Differentiate right and left-handed particles using the force exerted by light

Scanning electron microscope images show D- and L-shaped gold chiral nanoparticles. The inserts visualize three-dimensional patterns of the nanoparticles. Credit: NINS / IMS

Researchers investigated the polarization dependence of the force exerted by circularly polarized light (CPL) by performing optical trapping of chiral nanoparticles. They found that the left and right CPL exerted different strengths of the optical gradient force on the nanoparticles and that the D and L shape particles are subjected to different gradient forces by the CPL. Current results suggest that separation of materials based on their chiral manuality can be accomplished by optical force.

Chirality is the property that the structure is not superimposable on its mirror image. Chiral materials exhibit the characteristic of responding differently to left and right circularly polarized light. When matter is irradiated with a strong laser light, an optical force is exerted on it. It was theoretically expected that the optical force exerted on chiral materials by left and right circularly polarized light would also be different.

The research team at the Institute for Molecular Science and three other universities used an experimental optical trapping technique to observe the strength of the circular polarization-dependent optical gradient exerted on chiral gold nanoparticles. The chiral gold nanoparticles have a D (right) or L (left handed) shape structure and the experiment was performed using both.






The optical force it exerts on the nanoparticle depends on the handiness of the circularly polarized incident light. Credit: NINS / IMS

Although the strength of the optical gradient acting on chiral nanoparticles has been predicted in theory, no observation of the strength has been reported before. The research team was able to observe the strength of the optical gradient originating from chirality (i.e. the difference between the gradient strength of the left and right circularly polarized light), by means of optical trapping of the chiral gold nanoparticles.







Chiral materials exhibit the characteristic of responding differently to left and right circularly polarized light (optical activity). The response of the D-form molecule to left circularly polarized light is the same as that of the L-form molecule to right circularly polarized light and vice versa. Credit: NINS / IMS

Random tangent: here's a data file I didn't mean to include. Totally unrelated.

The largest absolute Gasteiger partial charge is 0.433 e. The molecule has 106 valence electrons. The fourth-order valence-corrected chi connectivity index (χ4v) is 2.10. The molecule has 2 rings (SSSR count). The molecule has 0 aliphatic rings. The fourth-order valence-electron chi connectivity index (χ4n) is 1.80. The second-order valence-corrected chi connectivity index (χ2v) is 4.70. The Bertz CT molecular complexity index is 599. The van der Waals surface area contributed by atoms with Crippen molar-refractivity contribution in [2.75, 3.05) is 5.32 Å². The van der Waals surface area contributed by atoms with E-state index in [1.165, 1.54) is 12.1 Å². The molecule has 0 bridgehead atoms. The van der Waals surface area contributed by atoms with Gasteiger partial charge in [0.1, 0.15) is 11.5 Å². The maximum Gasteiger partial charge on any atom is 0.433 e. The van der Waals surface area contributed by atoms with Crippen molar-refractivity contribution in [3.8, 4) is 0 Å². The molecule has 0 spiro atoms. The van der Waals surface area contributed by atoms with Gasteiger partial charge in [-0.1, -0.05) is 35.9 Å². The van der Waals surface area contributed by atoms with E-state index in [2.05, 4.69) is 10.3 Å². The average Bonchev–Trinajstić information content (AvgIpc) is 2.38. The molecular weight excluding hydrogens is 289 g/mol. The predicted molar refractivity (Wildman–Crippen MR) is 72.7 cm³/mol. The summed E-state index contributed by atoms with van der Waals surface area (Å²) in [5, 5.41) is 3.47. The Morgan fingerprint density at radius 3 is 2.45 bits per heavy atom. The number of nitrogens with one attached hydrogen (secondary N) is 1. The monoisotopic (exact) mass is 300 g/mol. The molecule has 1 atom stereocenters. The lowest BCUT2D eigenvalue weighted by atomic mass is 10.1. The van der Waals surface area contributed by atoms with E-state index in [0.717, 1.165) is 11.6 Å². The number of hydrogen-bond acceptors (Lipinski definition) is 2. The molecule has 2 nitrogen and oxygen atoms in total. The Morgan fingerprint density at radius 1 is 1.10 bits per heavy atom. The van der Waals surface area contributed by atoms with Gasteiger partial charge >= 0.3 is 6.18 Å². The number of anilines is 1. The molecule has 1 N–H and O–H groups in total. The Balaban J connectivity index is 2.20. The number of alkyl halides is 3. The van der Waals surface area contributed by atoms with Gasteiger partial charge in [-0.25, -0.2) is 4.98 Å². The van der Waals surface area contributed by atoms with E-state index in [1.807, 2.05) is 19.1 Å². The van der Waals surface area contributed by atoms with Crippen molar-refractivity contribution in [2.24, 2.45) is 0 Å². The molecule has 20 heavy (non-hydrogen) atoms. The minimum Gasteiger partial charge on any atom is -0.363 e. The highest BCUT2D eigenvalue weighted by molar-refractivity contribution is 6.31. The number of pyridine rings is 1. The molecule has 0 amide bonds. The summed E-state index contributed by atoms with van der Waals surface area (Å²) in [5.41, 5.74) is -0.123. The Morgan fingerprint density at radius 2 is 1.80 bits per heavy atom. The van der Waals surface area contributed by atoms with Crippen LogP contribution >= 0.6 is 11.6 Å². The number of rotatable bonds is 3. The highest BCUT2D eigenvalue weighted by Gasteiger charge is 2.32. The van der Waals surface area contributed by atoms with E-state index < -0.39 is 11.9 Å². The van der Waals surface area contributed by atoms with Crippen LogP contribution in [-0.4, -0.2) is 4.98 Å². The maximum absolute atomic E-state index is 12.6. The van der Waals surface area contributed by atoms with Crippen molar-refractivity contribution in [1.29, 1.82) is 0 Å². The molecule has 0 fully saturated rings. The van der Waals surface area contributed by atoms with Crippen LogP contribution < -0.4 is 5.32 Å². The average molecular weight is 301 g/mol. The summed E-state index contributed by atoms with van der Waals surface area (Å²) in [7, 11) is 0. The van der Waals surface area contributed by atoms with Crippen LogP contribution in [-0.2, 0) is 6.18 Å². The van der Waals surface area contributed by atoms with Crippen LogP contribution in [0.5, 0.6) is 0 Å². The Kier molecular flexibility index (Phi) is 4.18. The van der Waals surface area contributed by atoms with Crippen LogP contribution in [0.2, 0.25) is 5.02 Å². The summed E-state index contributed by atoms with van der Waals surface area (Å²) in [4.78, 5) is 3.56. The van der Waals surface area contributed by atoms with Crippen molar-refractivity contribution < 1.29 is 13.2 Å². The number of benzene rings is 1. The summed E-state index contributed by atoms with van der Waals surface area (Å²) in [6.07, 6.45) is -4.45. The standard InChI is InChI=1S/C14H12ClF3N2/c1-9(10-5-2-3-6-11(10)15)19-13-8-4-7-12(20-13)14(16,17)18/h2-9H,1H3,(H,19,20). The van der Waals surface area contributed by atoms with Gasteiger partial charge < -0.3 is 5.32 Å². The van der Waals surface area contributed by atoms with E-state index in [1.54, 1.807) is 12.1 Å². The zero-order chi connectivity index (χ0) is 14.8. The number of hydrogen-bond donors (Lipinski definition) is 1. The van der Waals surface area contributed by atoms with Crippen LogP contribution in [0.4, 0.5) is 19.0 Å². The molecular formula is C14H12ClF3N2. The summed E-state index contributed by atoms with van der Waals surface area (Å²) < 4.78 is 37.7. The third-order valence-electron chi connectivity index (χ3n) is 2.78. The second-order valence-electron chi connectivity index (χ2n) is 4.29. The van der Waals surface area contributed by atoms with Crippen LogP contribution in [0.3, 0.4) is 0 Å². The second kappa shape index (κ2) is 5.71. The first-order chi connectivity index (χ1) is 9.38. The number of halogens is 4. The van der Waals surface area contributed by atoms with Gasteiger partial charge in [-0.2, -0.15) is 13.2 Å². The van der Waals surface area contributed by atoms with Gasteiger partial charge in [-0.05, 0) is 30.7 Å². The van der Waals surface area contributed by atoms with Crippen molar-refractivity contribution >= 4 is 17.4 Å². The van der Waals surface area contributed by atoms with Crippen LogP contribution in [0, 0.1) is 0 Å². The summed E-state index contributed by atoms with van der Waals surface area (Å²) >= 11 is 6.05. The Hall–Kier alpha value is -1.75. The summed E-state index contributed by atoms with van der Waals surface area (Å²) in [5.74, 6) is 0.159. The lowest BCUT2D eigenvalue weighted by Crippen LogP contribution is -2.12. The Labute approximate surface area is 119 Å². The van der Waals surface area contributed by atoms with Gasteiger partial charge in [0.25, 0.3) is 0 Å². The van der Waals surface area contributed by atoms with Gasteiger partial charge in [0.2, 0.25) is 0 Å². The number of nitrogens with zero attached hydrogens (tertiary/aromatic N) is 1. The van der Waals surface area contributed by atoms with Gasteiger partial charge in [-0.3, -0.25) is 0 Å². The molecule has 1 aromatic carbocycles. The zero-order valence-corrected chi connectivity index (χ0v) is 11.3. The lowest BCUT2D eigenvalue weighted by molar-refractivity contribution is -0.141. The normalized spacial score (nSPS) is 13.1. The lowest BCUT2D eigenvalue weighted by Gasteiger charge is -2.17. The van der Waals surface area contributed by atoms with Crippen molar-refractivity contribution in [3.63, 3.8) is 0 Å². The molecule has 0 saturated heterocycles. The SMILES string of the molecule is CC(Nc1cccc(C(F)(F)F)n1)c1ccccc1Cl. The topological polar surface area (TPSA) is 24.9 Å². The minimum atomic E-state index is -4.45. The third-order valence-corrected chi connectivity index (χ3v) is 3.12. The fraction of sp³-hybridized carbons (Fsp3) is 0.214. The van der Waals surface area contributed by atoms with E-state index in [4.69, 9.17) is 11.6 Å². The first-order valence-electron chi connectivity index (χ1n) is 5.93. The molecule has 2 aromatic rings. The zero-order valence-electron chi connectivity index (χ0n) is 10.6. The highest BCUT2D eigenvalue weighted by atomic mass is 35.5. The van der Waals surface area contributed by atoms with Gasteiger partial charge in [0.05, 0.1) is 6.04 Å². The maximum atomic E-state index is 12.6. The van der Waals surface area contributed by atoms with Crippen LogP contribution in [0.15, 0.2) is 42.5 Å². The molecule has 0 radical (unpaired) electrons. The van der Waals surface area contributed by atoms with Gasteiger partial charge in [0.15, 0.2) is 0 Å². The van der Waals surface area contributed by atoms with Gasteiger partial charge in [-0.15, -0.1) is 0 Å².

The results showed that the strength of the optical gradient was different for the D-shape and L-shape particles.The researchers also found, from the dependence of the force on the wavelength of the light used, that there is a previously unknown effect on the mechanism. of the optical forces dependent on chirality.

Differentiate right-handed and left-handed particles based on the force exerted by light

The graphs are the experimental data and the broken line is the theoretical calculation. The red and blue in the graphs and in the line represent the D-shape and L-shape nanoparticles, respectively. The strength of the optical gradient was different for the D-shape and L-shape particles. Credit: NINS / IMS

The present study elucidated the characteristics of the circular polarization-dependent optical gradient strength on the mechanics of chiral gold nanoparticles. It shows the possibility of separating chiral materials from optical force, which can be accomplished by using locally confined light generated on nanostructures to trap materials and / or by using the optical force of other mechanisms.

The research was published in Science advances.


Chirality-assisted lateral momentum transfer for bi-directional enantioselective separation


More information:
Junsuke Yamanishi et al, Strength of the optical gradient on chiral particles, Science advances (2022). DOI: 10.1126 / sciadv.abq2604. www.science.org/doi/10.1126/sciadv.abq2604

Provided by the National Institutes of Natural Sciences

Citation: Differentiation of right and left hand particles using the force exerted by light (2022, 21 September) recovered on 22 September 2022 from https://phys.org/news/2022-09-differentiating-right-left-handed-particles – exerted .html

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